Heights: a, 14 cm; b, 16.8 cm; c, 18.6 cm; d, 12.2 cm; e, 22 cm; f, 18.5 cm.
a, a very realistic representation of the rain-grub.
c has a black slip.
d is very strong and highly polished, and differs also in colouring from the rest.
Heights: a, 3.7 cm; b, 9.8 cm; c, 25.6 cm; d, 17 cm; e, 20.7 cm; f, 19.3 cm; g, 19.3 cm.
This brown ware is very handsome, and its ornamentation is strikingly artistic in its simplicity. See, for instance, Plate V., e. D, f, and g represent pottery from Casas Grandes, distinguished by a certain solidity and a higher polish.
Second Expedition—Return to the Sierra—Parrots in the Snow—Cave-dwellings at Garabato, the most Beautiful in Northern Mexico—A Superb View of the Sierra Madre—The Devil’s Spine Ridge—Guaynopa, the Famous Old Silver Mine—Aros River—On Old Trails—Adventures of “El Chino”—Cure for Poison Ivy.
When in the middle of January, 1892, I resumed my explorations, my party was only about one-third as large as it had been the year before. In pursuance of my plan, I again entered the Sierra Madre, returning to it, as far as Pacheco, by the road on which we had come down to San Diego. We travelled over freshly-fallen snow a few inches deep, and encountered a party of eight revolutionists from Ascension, among whom I perceived the hardest looking faces I had ever laid eyes on. All questions regarding their affairs they answered evasively, and I could not help feeling some anxiety for three of the men, who with a Mexican guide, had for some weeks been exploring the country around Chuhuichupa, a discarded cattle range some forty miles south of Pacheco. Next day I sent a man ahead to warn them against the political fugitives. The Mormons told me that for more than a fortnight they had been keeping track of these suspicious-looking characters who had been camping in the neighbourhood.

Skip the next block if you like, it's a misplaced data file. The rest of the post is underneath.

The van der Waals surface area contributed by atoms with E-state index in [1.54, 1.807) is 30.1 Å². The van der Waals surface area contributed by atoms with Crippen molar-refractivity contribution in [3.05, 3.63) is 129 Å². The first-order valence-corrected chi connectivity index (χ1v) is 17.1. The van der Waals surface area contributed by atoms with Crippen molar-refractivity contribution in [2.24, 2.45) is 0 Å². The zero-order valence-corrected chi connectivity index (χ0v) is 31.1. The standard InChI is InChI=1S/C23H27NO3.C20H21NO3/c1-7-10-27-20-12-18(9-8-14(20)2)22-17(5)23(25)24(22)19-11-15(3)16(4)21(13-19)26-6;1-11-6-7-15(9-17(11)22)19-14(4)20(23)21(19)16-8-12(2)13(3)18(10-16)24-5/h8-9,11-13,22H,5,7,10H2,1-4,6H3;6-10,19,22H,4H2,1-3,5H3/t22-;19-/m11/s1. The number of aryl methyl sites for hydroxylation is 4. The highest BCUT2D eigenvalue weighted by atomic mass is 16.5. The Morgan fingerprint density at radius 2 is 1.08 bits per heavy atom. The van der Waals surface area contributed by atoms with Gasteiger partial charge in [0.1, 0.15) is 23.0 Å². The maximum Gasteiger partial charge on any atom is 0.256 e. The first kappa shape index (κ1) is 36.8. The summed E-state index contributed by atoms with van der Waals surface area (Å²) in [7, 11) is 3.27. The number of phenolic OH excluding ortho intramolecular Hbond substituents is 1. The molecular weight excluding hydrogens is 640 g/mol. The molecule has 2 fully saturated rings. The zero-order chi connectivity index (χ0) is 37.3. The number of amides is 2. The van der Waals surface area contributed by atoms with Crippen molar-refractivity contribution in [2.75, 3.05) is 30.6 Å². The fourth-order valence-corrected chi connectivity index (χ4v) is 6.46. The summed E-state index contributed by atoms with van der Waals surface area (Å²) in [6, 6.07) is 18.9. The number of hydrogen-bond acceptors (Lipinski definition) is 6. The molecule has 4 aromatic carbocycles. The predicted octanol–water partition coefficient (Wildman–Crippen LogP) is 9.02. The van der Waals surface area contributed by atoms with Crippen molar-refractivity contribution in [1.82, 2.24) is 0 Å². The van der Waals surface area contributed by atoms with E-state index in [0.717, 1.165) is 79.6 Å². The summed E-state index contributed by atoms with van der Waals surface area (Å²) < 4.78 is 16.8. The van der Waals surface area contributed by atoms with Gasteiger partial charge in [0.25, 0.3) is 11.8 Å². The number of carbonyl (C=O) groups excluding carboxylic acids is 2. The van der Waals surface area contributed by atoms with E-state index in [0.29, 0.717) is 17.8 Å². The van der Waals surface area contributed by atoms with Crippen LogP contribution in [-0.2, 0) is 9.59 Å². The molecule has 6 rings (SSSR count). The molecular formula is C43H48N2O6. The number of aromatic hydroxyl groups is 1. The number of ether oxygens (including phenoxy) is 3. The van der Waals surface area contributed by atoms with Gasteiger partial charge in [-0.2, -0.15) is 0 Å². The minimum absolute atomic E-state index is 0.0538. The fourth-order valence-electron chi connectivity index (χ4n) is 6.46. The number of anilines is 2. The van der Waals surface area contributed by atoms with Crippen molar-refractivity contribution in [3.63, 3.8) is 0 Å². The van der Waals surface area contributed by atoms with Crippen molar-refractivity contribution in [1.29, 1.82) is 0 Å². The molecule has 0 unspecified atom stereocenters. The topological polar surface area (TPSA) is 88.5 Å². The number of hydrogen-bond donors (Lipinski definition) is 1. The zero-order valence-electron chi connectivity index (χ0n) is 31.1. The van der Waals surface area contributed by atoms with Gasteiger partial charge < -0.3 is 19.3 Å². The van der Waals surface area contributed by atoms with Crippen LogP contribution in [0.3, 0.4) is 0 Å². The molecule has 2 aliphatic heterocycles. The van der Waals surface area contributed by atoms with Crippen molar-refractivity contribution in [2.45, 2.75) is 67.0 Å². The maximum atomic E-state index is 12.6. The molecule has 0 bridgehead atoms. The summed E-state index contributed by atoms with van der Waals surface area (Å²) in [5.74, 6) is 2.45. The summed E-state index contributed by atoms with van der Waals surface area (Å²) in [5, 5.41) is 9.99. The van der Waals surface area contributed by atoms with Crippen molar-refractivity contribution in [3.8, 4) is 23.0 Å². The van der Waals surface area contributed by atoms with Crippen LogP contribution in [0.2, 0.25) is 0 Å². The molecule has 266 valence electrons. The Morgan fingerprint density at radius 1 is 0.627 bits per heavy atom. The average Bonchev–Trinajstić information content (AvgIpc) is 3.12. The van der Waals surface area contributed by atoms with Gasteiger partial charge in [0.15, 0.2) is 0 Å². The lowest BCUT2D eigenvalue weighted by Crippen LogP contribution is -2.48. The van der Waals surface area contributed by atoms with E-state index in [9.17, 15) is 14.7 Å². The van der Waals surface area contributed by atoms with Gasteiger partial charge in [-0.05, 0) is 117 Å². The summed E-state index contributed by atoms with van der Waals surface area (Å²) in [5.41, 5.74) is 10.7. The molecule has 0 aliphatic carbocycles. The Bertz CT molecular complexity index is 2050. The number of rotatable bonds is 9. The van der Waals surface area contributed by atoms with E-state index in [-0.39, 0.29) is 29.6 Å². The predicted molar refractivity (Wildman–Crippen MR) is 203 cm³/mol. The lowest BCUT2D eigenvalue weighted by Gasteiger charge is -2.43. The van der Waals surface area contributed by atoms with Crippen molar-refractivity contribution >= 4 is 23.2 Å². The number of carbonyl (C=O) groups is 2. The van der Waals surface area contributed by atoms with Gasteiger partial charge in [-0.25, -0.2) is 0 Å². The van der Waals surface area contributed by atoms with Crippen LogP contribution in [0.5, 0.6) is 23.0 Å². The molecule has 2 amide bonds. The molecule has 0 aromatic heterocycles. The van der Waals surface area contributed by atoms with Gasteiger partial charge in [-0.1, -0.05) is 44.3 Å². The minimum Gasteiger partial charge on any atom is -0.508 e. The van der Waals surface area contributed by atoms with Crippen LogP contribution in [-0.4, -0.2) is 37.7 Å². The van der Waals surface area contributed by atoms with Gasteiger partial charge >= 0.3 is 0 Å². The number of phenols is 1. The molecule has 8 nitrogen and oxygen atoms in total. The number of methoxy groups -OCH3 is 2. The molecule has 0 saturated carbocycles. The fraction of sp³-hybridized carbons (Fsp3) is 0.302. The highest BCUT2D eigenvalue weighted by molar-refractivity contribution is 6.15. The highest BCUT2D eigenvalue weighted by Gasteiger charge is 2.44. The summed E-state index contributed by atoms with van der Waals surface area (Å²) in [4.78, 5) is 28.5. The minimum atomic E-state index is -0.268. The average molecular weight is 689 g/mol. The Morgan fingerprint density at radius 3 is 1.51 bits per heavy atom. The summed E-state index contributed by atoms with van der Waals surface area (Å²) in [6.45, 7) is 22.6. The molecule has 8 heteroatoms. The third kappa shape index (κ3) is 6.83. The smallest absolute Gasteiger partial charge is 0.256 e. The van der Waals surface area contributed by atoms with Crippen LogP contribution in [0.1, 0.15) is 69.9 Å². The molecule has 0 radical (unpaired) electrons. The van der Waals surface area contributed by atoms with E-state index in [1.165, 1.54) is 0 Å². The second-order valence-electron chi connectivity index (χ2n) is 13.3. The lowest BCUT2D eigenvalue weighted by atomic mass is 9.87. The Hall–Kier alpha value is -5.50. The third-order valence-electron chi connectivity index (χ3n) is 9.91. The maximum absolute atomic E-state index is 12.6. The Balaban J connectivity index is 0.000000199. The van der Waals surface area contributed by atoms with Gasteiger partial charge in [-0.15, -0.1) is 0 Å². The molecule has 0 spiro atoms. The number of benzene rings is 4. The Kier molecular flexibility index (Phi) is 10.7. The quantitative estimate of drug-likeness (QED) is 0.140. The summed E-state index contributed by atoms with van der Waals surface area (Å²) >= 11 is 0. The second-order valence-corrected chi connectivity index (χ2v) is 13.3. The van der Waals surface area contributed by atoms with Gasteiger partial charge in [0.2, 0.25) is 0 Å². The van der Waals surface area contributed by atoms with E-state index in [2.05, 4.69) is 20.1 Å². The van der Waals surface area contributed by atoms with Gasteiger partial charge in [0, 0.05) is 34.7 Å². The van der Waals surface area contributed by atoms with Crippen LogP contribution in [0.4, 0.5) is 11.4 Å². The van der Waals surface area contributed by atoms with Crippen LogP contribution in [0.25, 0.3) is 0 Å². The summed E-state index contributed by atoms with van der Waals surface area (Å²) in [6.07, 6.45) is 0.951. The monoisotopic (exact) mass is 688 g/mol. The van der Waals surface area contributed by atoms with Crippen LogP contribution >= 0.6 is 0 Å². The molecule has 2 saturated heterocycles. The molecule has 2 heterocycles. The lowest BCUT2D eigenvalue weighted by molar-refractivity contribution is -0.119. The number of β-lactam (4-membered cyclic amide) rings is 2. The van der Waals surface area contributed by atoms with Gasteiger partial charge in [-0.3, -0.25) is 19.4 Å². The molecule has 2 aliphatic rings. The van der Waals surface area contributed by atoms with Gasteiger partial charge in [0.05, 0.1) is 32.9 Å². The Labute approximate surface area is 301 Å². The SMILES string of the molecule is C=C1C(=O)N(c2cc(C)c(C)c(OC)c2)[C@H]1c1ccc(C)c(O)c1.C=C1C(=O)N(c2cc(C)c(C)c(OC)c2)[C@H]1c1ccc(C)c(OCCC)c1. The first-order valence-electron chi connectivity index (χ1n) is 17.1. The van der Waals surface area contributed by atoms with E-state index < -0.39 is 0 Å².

There were repeated falls of snow, and the sierra assumed a thoroughly northern aspect. Only the multitude of green parrots with pretty red and yellow heads, chattering in the tree-tops and feasting on pine cones, reminded us that we were in southern latitudes. As all tracks had been obliterated by the snow, I secured a Mormon to guide us southward.
About ten miles south of Pacheco we passed Mound Valley, or “Los Montezumas,” so named after the extraordinary number of montezumas, or mounds, found in the locality, probably not far from a thousand. Looking at them from a distance, there seemed to be some plan in their arrangement, inasmuch as they formed rows running from north to south. They are small, and nearly all of them are on the south side of a sloping plain which spread itself over about 500 acres in the midst of densely pine-covered highlands.